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Bill of Divorcement, A
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by Jay Seaver

"Katharine Hepburn arrives fully formed."
4 stars

Few performers get top billing in their first picture, and Katharine Hepburn is no exception; she's listed fourth in the credits for "A Bill of Divorcement", below at least one co-star who has a much smaller role. She'd be a leading lady soon enough, though, and it's no surprise, as she more than holds her own with a veteran cast, which helps a movie that is in many ways dated remain quite dramatic and watchable today.

The film opens at a party on Christmas Eve, circa 1930, a week before Margaret Fairfield (Billie Burke) and Gray Meredith (Paul Cavanagh) are set to marry, now that Margaret's divorce is finally complete. That's about the same time that Kit Humphreys (David Manners) is set to leave England for Canada, bringing Margaret's daughter Sydney (Hepburn) with him if she accepts his marriage proposal. Except that things change on Christmas morning, as Sydney's father Hilary (John Barrymore) shows up, having left the sanitarium where he has been since before Syndney can remember. He's shaky, but lucid enough to strongly object to to Margaret's divorce and remarriage - and what comes out as a result shakes Sydney to the core.

This film was released in 1932, and a modern audience will have to make some allowances even beyond Sydney's father being named Hilary rather than vice versa. Mostly, that comes from the depiction of mental illness; not only has "post-traumatic stress disorder" not yet replaced "shell shock", but saying "there's madness in our blood!" is probably only considered a little melodramatic. Hilary's exile - with neither Margaret nor Sydney having visited for at least fifteen years - is treated far more cavalierly than Margaret's decision to divorce. One probably won't look at and think his or her great-grandparents were horrible people, but things were a bit different then.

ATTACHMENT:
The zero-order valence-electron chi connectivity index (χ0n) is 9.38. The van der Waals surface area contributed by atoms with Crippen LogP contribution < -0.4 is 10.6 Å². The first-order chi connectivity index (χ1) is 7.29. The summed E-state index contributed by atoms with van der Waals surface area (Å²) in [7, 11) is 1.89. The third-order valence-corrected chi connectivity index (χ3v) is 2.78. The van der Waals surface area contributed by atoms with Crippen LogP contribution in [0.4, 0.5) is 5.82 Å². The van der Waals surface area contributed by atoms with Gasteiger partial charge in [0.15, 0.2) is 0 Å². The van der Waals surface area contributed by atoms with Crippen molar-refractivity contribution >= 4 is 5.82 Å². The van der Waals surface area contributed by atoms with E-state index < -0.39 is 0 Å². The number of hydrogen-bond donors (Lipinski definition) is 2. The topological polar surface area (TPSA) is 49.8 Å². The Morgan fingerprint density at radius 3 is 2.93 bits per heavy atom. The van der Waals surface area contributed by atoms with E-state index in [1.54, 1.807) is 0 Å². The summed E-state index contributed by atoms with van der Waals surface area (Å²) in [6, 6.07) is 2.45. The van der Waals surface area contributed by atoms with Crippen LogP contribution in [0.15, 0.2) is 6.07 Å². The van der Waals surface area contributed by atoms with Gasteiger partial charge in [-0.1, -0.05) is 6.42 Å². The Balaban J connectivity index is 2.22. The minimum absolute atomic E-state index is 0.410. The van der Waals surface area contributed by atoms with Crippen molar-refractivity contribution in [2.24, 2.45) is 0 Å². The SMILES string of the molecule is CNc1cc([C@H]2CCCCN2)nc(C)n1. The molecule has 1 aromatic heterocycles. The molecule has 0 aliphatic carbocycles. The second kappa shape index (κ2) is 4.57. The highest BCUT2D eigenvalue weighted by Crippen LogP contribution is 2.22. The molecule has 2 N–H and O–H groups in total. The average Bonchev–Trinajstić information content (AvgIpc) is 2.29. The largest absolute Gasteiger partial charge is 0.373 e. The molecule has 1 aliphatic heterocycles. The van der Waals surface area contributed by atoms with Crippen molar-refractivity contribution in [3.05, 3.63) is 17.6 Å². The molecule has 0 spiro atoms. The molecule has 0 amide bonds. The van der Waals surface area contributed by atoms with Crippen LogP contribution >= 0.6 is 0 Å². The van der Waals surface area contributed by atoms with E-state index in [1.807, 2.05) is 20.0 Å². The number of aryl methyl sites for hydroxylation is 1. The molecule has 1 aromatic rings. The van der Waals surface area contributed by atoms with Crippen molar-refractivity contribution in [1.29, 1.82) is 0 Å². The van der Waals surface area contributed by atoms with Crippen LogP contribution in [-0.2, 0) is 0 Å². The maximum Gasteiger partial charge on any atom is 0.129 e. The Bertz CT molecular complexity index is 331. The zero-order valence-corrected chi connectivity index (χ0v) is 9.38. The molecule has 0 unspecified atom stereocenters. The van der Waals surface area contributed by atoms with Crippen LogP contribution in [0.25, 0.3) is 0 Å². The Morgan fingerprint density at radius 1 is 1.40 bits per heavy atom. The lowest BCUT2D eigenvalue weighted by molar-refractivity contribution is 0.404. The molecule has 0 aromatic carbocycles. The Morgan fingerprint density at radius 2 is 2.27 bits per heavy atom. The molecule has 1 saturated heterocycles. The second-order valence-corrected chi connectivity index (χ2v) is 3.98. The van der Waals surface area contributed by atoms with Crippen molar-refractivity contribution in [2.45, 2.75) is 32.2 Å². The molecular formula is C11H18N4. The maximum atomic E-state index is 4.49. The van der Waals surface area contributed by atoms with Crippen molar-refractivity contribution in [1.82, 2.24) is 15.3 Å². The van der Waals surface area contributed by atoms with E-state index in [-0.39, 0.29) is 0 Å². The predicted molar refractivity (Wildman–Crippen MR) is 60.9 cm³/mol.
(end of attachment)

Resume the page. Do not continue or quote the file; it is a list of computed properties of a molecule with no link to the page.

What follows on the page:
That certain attitudes were different then doesn't actually hurt the story, though; even if today's audience may be more accepting of divorce, the idea of coming out of a fog to find that your family has been treating you as effectively dead is rather horrifying, and Hilary's horror is mirrored on the other side by Sydney, who is intelligent enough to see what Hilary's problems mean for her future. Howard Estabrook's and Harry Wagstaff Gribble's adaptation of Clemence Dane's stage play gives each main character and interesting dilemma without ladling the misery on too thick; director George Cukor keeps things more interesting than depressing. He and the writers also do a nice job of keeping the movie as intimate as a stage play without ever making things seem constricted; the action never moves far from the Fairfield house, but never feels trapped there.

John Barrymoore is the above-the-title star of the movie, and he gives the sort of performance one expects from him - maybe emotive by today's standards, but clear; he communicates well, even if he is given to over-emphasis at times. Billie Burke is not quite so broad, but still a bit theatrical. She's good, though, making Margaret's guilt real and making her waver just enough to make the audience reconsider the character a couple of times. Interestingly, this was not just her first talkie, but her first role in over a decade, and in some ways she handles the transition better than Barrymoore, who worked through it. And while A Bill of Divorcement is perhaps Burke's second debut, it's Hepburn's first, and she shows up fully formed, feisty and witty and perfectly capable of showing Sydney gaining a sad maturity over the course of a day.

Nearly everyone involved would make legitimate classics; the collaboration between Cukor and Hepburn that with his insisting on casting her in this movie would become one of cinema's greatest. "A Bill of Divorcement" doesn't always measure up to them, but it's quite a fine movie; considering its place in history, it should be more readily available than it is.

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originally posted: 10/07/11 03:12:32
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